A Summary of the Law of Contracts

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Little, Brown,, 1880 - 277 Seiten
 

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Seite 184 - The dependence or independence of covenants is to be collected from the evident sense and meaning of the parties, and however transposed they may be in the deed, their precedency must depend on the order of time in which the intent of the transaction requires their performance.
Seite 64 - All contracts are by the laws of England distinguished into agreements by specialty, and agreements by parol; nor is there any such third class as some of the counsel have endeavoured to maintain, as contracts in writing. If they be merely written and not specialties, they are parol, and a consideration must be proved.
Seite 11 - The defendants must be considered in law as making, during every instant of the time their letter was travelling, the same identical offer to the plaintiffs, and then the contract is completed by the acceptance of it by the latter.
Seite 4 - It does not follow that an offer becomes a promise because it is accepted; it may be, and frequently is, conditional, and then it does not become a promise until the conditions are satisfied; and in case of offers for a consideration, the performance of the consideration is always deemed a condition.
Seite 40 - How then shall it be ascertained to whom the language of such a clause is to he imputed? If the contract be clearly unilateral (eg, a policy of insurance), of course the answer to this question admits of no doubt. In such a contract only one party speaks, and that is the covenantor or promisor. Any clause, therefore, in a policy of insurance, requiring any act to be done by the insured, will be a condition of the covenant or promise of insurance, though its language may more naturally import a covenant...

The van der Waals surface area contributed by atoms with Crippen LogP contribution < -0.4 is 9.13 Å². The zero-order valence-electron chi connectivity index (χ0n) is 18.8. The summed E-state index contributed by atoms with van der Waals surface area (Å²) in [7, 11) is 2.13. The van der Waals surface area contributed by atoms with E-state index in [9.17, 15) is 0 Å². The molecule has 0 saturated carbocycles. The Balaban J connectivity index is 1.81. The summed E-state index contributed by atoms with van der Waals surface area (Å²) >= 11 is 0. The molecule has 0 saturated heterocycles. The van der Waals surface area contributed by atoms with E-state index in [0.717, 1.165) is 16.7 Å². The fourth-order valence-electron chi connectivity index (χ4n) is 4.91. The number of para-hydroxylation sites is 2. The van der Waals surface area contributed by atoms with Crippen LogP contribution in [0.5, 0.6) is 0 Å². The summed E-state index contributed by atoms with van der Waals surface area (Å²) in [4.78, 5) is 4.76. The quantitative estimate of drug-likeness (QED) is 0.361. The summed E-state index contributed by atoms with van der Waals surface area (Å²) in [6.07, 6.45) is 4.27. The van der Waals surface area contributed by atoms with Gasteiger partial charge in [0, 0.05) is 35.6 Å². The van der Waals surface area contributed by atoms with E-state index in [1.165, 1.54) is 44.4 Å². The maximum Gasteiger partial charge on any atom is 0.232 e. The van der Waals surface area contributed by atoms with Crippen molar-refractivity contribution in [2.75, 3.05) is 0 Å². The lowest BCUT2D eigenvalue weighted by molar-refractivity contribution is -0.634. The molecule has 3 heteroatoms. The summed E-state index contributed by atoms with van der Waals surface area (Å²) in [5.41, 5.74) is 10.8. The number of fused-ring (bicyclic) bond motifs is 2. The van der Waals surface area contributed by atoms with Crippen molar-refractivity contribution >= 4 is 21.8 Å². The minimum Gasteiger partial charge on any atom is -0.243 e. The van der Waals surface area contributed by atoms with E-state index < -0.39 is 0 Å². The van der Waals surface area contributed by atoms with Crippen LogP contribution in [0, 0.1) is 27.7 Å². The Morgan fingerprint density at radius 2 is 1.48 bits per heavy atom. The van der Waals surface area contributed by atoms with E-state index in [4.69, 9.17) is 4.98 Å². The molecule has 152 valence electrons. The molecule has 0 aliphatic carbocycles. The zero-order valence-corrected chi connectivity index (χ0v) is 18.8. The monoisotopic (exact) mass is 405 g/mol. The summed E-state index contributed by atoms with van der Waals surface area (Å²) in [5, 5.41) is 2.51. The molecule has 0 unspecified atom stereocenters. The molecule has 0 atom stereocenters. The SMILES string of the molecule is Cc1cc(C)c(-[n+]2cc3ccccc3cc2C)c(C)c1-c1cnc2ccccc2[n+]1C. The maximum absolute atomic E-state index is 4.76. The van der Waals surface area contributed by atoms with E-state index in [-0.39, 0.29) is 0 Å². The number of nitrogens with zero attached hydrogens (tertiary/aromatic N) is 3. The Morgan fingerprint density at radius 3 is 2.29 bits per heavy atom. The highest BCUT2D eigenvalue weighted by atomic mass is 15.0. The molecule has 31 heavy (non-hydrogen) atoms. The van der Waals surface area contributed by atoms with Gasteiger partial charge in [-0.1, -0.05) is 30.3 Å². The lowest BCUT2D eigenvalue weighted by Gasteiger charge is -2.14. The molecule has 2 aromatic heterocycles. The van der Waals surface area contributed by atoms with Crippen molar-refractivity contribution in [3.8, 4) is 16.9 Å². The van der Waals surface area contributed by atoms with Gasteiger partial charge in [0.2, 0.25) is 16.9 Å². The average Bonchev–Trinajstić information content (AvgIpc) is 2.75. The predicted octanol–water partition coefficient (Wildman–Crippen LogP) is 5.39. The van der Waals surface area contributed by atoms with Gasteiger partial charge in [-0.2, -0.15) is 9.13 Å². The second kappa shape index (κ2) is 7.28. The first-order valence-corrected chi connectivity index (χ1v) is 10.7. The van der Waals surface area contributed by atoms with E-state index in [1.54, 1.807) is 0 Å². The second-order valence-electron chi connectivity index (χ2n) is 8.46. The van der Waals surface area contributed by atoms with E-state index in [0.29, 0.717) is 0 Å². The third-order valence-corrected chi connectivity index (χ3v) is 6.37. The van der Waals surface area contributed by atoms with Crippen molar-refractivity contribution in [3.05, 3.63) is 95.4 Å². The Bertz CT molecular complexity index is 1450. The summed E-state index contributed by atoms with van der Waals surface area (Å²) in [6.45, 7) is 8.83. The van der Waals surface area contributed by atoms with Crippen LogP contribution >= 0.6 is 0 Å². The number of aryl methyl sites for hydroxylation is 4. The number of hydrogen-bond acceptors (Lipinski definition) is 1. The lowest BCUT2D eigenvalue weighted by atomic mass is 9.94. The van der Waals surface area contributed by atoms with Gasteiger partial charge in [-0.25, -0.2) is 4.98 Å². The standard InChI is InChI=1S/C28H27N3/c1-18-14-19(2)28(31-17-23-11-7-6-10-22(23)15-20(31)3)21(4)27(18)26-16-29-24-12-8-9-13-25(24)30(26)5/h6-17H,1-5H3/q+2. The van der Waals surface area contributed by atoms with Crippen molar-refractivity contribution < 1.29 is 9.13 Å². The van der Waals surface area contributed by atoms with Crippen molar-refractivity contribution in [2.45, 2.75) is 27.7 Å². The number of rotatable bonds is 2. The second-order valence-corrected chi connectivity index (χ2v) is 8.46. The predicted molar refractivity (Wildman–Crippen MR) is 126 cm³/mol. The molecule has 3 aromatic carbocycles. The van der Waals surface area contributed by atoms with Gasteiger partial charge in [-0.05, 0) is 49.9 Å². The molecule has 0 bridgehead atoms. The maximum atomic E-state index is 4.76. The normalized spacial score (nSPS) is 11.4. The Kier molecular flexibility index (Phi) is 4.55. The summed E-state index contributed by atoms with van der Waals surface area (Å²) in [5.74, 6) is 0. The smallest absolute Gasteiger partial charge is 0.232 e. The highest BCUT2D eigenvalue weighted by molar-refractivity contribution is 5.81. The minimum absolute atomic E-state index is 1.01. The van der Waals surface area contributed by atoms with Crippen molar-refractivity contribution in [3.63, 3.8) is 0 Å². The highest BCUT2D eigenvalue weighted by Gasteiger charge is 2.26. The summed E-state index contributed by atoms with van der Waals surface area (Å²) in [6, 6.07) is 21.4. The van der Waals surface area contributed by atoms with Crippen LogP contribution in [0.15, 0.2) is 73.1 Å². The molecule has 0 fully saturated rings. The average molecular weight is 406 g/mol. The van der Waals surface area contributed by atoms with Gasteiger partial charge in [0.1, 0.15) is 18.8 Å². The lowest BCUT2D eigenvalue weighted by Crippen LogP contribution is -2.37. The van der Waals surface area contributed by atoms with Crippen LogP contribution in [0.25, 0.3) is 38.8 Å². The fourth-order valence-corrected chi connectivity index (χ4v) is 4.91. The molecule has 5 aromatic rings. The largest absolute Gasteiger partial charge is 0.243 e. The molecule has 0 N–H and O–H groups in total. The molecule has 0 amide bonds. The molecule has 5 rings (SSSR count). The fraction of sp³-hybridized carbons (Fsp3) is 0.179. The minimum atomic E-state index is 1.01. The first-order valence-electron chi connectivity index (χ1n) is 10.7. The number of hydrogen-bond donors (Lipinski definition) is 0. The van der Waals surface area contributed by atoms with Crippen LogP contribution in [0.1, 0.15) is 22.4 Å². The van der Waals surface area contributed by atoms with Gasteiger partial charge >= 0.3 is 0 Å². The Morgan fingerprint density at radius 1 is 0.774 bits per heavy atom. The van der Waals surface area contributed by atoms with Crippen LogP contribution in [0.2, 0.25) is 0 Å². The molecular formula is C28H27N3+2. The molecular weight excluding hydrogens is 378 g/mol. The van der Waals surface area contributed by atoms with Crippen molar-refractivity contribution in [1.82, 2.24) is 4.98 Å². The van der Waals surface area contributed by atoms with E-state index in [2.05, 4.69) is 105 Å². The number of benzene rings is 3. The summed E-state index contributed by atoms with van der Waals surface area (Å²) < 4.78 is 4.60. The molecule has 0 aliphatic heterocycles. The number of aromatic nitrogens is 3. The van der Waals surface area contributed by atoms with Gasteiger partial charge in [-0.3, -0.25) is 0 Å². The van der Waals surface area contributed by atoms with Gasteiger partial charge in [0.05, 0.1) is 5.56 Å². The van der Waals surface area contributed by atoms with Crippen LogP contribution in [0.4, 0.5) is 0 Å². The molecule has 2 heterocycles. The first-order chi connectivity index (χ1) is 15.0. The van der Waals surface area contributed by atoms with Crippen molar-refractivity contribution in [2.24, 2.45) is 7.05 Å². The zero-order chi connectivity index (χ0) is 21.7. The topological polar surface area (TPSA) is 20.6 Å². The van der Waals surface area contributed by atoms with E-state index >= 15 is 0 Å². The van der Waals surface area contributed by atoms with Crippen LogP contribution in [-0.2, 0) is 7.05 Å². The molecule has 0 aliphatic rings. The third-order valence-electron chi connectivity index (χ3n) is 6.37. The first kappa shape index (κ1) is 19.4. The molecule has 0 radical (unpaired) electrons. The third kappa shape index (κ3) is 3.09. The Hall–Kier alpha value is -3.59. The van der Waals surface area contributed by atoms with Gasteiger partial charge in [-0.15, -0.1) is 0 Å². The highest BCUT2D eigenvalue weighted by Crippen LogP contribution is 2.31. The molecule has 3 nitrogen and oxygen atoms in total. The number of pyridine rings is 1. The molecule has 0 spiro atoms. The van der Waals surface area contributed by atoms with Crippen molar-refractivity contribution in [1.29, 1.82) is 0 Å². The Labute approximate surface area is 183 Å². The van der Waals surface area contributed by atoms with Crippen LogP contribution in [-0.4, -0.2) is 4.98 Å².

Seite 241 - ... remain open for a specified time, the first question is whether such stipulation constitutes a binding contract. * * * When such a stipulation is binding, the further question arises, whether it makes the offer irrevocable. It has been a common opinion that it does, but that is clearly a mistake. * * * An offer is merely one of the elements of a contract ; and it is indispensable to the making of a contract that the wills of the contracting parties do, in legal contemplation, concur at the moment...
Seite 2 - though the acceptance of an offer and the performance of the consideration are different things, and though the former does not imply the latter, yet the latter does necessarily imply the former ; and as the want of either is fatal to the promise, the question whether an offer has been accepted can never in strictness become material in those cases in which a consideration is necessary ; and for all practical purposes it may be said that the offer is accepted in such cases by giving or performing...
Seite 233 - Though an excuse for not performing a condition is for some purposes equivalent to performance, yet it is not the same thing, and therefore in pleading, performance must never be averred by a party who relies upon an excuse for not performing, but he must state his excuses": Coke on Littleton, 304; Langdell on Contracts, sec.
Seite 123 - The reason why such a transfer of title takes place is obvious. The object of borrowing is to have the use of the thing borrowed; but the use of things which consist in number, weight, or measure commonly consumes them ; and this use, of course, the borrower cannot have unless he owns the things used. When such things are lent, therefore, it is presumed to be the intention of both parties, in the absence of evidence to the contrary, that the borrower shall acquire the title to them. But why then...
Seite 24 - Contracts (page 24) it is stated that the correct view is ' ' that the seller makes the offer when the article is put up, namely, to sell it to the highest bidder, and that, when a bid is made, there is an actual sale, subject to the condition that no one else shall bid higher": See note to Tillman v.

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